NU Online News Service, Nov. 11, 2003, 3:18 p.m. EST – Changes under way at the Depository Trust and Clearing Corp., New York, mean that financial planners and producers ultimately will be able to provide better customer service to clients at a lower cost, says Angela Pearson, DTCC’s group director.
The corporation provides clearance and settlement services to expedite processing of investments in equities, bonds and other instruments.
Recently, DTCC has teamed with BISYS Group Inc., New York, to introduce a system for “seamless” application processing for life insurance and annuities submitted through broker-dealers, banks and wire houses.
To support the new system, BISYS will help financial product distributors obtain the necessary licenses and keep up with continuing education requirements, DTCC says.
In another new initiative, DTCC has been working with the standards committee at the Money Management Institute, Washington, which represents managers of separately managed accounts, to automate the servicing of separately managed accounts. These are relatively large, diversified accounts set up by wealthy investors and managed by professional advisors.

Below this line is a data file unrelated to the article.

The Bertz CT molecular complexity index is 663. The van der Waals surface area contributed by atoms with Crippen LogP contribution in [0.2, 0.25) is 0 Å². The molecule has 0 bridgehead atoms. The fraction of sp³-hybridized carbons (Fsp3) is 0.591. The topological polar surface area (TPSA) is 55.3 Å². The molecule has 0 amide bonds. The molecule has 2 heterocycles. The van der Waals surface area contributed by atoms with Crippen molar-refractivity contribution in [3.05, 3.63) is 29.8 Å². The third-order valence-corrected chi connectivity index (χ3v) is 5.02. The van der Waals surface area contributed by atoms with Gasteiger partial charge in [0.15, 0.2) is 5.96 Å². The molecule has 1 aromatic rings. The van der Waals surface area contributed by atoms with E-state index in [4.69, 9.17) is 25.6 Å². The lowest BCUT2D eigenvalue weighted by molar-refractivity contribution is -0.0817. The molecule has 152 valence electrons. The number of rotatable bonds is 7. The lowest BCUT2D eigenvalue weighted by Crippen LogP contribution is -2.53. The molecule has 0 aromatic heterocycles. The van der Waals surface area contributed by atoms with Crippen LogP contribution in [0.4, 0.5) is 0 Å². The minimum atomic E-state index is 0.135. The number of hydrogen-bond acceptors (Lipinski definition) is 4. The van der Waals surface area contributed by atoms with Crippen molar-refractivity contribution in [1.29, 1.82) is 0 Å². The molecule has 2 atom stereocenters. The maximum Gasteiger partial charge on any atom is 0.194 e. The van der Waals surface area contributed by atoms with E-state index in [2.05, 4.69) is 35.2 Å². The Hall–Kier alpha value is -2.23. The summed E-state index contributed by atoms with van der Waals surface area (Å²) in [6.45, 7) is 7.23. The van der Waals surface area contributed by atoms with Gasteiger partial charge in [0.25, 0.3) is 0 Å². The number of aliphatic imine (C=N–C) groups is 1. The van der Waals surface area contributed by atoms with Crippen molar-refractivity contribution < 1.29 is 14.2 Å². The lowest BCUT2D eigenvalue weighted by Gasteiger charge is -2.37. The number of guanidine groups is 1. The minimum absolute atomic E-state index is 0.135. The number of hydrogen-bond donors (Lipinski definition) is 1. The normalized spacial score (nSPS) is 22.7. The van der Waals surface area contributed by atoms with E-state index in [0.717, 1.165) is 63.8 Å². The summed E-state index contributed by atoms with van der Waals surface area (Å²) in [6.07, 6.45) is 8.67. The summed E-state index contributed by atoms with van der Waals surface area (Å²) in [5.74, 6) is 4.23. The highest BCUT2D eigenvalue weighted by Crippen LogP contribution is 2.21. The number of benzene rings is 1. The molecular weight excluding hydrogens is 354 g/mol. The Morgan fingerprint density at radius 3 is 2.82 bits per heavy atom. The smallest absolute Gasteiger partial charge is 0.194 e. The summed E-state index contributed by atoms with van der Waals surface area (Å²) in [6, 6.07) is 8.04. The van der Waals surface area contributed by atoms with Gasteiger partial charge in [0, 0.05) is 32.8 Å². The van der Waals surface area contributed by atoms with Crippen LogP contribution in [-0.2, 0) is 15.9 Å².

“We are taking MMI’s input and understanding what their criteria and requirements are for developing this hub so that [SMA managers] can better service their own company and extend that service to financial planners and ultimately the consumer,” says Pearson.
Broker-dealers and SMA managers that use DTCC’s SMA technology would be able to help financial planners automate the creation of a profile of each customer, including the individual’s financial situation and investment goals. Using the Web, advisors and financial planners would use their broker-dealers’ SMA system to keep tabs on any type of restrictions or investment sensitivities that an investor has, along with the investor’s desired rate of return.
Because those restrictions and goals would be programmed into the sponsoring broker-dealer’s investment program, the complexity of managing accounts would be significantly reduced. That, in turn, would reduce risk, cut costs and create sales opportunities for financial planners and advisors, Pearson argues.
The SMA program requires SEC approval, which is still pending.
It should be clearer in 18 months, after DTCC’s SMA system has been in place for a while, exactly what kind of savings and efficiencies advisors will experience, Pearson acknowledges. In the meantime, she points to significantly improved efficiencies for the mutual fund industry, which adopted a similar system through DTCC in the mid-1980s.